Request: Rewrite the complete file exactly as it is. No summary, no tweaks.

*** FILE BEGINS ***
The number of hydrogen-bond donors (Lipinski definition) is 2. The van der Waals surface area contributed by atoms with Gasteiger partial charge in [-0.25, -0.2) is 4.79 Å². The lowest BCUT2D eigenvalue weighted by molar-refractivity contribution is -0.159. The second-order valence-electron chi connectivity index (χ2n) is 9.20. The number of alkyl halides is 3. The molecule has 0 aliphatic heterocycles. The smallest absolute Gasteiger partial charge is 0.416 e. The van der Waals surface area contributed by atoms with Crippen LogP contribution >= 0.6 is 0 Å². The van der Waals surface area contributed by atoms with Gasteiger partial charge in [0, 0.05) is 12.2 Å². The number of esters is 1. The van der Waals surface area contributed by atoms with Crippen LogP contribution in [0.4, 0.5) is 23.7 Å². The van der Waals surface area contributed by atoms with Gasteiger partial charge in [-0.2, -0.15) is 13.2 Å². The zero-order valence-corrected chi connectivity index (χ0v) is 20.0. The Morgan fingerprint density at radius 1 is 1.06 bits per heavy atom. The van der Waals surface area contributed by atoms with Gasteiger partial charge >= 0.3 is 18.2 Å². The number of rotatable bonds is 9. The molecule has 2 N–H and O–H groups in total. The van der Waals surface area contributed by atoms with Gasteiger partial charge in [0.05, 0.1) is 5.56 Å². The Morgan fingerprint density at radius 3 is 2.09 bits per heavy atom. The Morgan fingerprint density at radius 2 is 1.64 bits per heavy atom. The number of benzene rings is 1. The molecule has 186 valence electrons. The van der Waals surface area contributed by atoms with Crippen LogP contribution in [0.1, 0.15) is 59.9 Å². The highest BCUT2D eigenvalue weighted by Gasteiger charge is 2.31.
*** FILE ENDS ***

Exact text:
The number of hydrogen-bond donors (Lipinski definition) is 2. The van der Waals surface area contributed by atoms with Gasteiger partial charge in [-0.25, -0.2) is 4.79 Å². The lowest BCUT2D eigenvalue weighted by molar-refractivity contribution is -0.159. The second-order valence-electron chi connectivity index (χ2n) is 9.20. The number of alkyl halides is 3. The molecule has 0 aliphatic heterocycles. The smallest absolute Gasteiger partial charge is 0.416 e. The van der Waals surface area contributed by atoms with Crippen LogP contribution >= 0.6 is 0 Å². The van der Waals surface area contributed by atoms with Gasteiger partial charge in [0, 0.05) is 12.2 Å². The number of esters is 1. The van der Waals surface area contributed by atoms with Crippen LogP contribution in [0.4, 0.5) is 23.7 Å². The van der Waals surface area contributed by atoms with Gasteiger partial charge in [-0.2, -0.15) is 13.2 Å². The zero-order valence-corrected chi connectivity index (χ0v) is 20.0. The Morgan fingerprint density at radius 1 is 1.06 bits per heavy atom. The van der Waals surface area contributed by atoms with Gasteiger partial charge >= 0.3 is 18.2 Å². The number of rotatable bonds is 9. The molecule has 2 N–H and O–H groups in total. The van der Waals surface area contributed by atoms with Gasteiger partial charge in [0.05, 0.1) is 5.56 Å². The Morgan fingerprint density at radius 3 is 2.09 bits per heavy atom. The Morgan fingerprint density at radius 2 is 1.64 bits per heavy atom. The number of benzene rings is 1. The molecule has 186 valence electrons. The van der Waals surface area contributed by atoms with Crippen LogP contribution in [0.1, 0.15) is 59.9 Å². The highest BCUT2D eigenvalue weighted by Gasteiger charge is 2.31.